Thursday, February 18, 2016
The other night, I stopped by St. Mark's Bookshop, where the cash-only, 50-percent-off clearance sale continues here on East Third Street between Avenue A and First Avenue.
To some surprise, the store still has items on the shelves ... and the recent visits haven't been quite as depressing as anticipated. (Less like a funeral and more like a co-worker's going-away luncheon.) A few curiosities remain two weeks after the last-ditch effort began at the beleaguered shop.
So in case you have travel plans to Iraq...
If you look long/hard enough, then there are a couple of decent titles left. (There's a copy of Thomas Hardy's "Mayor of Casterbridge" that will be $3 and change after the discount. As an example.)
Anyway, by now you probably know what the store is up against: A mountain of debt, including back rent, fees to publishers and wholesale distributors... not to mention unpaid sales tax.
For more background, you can read recent posts at DNAinfo ... Bedford + Bowery ... and at The New Yorker, Ada Calhoun wrote a piece published last Friday titled "What went wrong at St. Mark's Bookshop." (Spoiler: A lot.)
Even the store's most ardent supporters have said that this is truly the end for the the Bookshop (or that this should truly be the end...), on its fourth location since opening on St. Mark's Place in 1977.
I haven't heard when the shop might actually close for good. When a patron asked the other night how much longer they'd remain open at 136 E. Third St., owner Bob Contant said "I don't know."
Meanwhile, as you may have read (The Awl and Jeremiah's Vanishing New York), there continues to be a movement afoot to keep a new bookstore like St. Mark's Bookshop in the East Village ... a counterpart to crucial used shops like Mast on Avenue A and East Village Books on St. Mark's Place.
Rafael Khalid, a Brooklyn resident and bookstore lover, and longtime St. Mark's Place resident Charles Fitzgerald (once the landlord of St. Mark's Bookshop), have been working to raise money for such an endeavor.
Khalid answered a few questions on his involvement and hopes for a new bookstore in the East Village:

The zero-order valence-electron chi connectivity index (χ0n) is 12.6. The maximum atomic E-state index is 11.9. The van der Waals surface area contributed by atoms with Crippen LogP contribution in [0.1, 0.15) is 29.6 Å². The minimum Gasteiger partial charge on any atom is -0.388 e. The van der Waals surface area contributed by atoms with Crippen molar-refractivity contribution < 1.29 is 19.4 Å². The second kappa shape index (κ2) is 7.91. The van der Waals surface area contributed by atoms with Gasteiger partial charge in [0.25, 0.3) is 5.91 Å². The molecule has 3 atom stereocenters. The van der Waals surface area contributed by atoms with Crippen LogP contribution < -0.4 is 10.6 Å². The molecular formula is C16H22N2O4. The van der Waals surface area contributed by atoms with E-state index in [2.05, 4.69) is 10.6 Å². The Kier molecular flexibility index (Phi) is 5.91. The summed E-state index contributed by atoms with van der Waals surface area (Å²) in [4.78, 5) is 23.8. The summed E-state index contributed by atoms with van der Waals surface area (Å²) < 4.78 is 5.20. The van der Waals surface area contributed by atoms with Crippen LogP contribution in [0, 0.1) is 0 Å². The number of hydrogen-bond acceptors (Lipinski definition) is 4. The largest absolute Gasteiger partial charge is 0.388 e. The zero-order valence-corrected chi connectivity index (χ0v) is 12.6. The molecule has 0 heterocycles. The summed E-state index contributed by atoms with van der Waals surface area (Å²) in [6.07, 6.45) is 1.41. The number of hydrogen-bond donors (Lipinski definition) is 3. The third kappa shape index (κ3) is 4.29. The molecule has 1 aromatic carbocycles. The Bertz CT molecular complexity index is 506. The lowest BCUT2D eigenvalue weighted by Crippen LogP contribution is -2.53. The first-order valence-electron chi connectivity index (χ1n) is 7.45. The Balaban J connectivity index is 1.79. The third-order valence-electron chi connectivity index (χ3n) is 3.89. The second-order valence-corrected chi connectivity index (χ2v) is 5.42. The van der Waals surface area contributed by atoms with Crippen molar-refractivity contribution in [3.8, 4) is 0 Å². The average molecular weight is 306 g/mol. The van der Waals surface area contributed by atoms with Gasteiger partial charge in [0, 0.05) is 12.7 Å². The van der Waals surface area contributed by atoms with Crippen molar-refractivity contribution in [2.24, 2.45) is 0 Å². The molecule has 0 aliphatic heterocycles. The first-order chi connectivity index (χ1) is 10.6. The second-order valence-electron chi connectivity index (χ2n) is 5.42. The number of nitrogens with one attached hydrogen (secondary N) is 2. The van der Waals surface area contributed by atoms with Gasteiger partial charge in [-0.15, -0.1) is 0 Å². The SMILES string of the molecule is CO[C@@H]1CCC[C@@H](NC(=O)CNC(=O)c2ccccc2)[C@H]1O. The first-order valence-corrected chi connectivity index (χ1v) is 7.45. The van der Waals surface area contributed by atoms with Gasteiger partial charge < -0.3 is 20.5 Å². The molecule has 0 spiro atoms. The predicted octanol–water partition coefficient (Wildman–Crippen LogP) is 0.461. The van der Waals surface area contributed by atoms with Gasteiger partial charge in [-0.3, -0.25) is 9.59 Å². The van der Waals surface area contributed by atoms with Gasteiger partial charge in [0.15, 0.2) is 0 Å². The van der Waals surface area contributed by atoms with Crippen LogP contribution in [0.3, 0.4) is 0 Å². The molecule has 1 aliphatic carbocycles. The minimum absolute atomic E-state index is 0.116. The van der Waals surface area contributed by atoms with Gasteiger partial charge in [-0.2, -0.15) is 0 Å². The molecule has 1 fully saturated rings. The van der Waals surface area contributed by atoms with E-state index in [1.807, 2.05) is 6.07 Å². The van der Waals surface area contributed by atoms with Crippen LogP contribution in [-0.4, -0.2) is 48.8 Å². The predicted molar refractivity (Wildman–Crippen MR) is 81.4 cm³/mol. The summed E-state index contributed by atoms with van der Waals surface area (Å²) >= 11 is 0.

Why did you get involved in helping St. Mark’s Bookshop?
When I first moved to NYC, a friend introduced me to St. Mark's Bookshop. It became my favorite bookstore. I felt I could make a difference in the community and help my favorite bookstore at the same time. I joined a committee of 13 friends of St. Mark's Bookshop that volunteered to help the store survive and continue. I was asked to lead the effort and continued getting results (like moving to a new location).
What is your current plan?
I have given everything I have to save and help St. Mark's Bookshop. But now, the plan is to raise $200,000 for a new store that carries on the legacy of St. Mark's Bookshop. There will be a new management committee, new books, and new energy. But it will carry on the best traditions of St. Mark's Bookshop, like having any author put books on consignment at the store, giving local writers, poets, and activists a voice to be heard, and having a gathering place for the community.
I'm just a facilitator who gets things done. I would love to partner with a local indie bookstore to complete this vision. Then I can move onto helping other bookstores and literary projects.
The store has been holding a clearance sale. Do you know what the next steps are for the store as it exists now?
I'm no longer involved with the store. Bob Contant has always been and always will be in charge of St. Mark's Bookshop as owner of the store. He all of the decisions and was responsible for all of the outcomes related to those decisions.
Why do you think it’s important to have a bookstore like St. Mark’s Bookshop in the neighborhood?
New bookstores give authors, poets, and writers a voice to be heard, not just in the community but in the world. Historically, people come from all over the world to the East Village to discover new talent that might not be heard or be able to breakthrough all the noise and clutter. My goal is to continue the legacy or best parts of St. Mark's Bookshop while adapting to today's environment.
Previously on EV Grieve:
Report: St. Mark's Bookshop prepping fundraiser ahead of possible move to Avenue A.
Is this the new home for the St. Mark's Bookshop?
Report: St. Mark's Bookshop signs lease for East 3rd Street space
Renovations at the future St. Mark's Bookshop on East 3rd Street
St. Mark's Bookshop seeking buyers with an ownership interest
Report: Last stand for St. Mark's Bookshop
Report: Latest woe for St. Mark's Bookshop — possible eviction
[Updated] These are likely the last days for St. Mark's Bookshop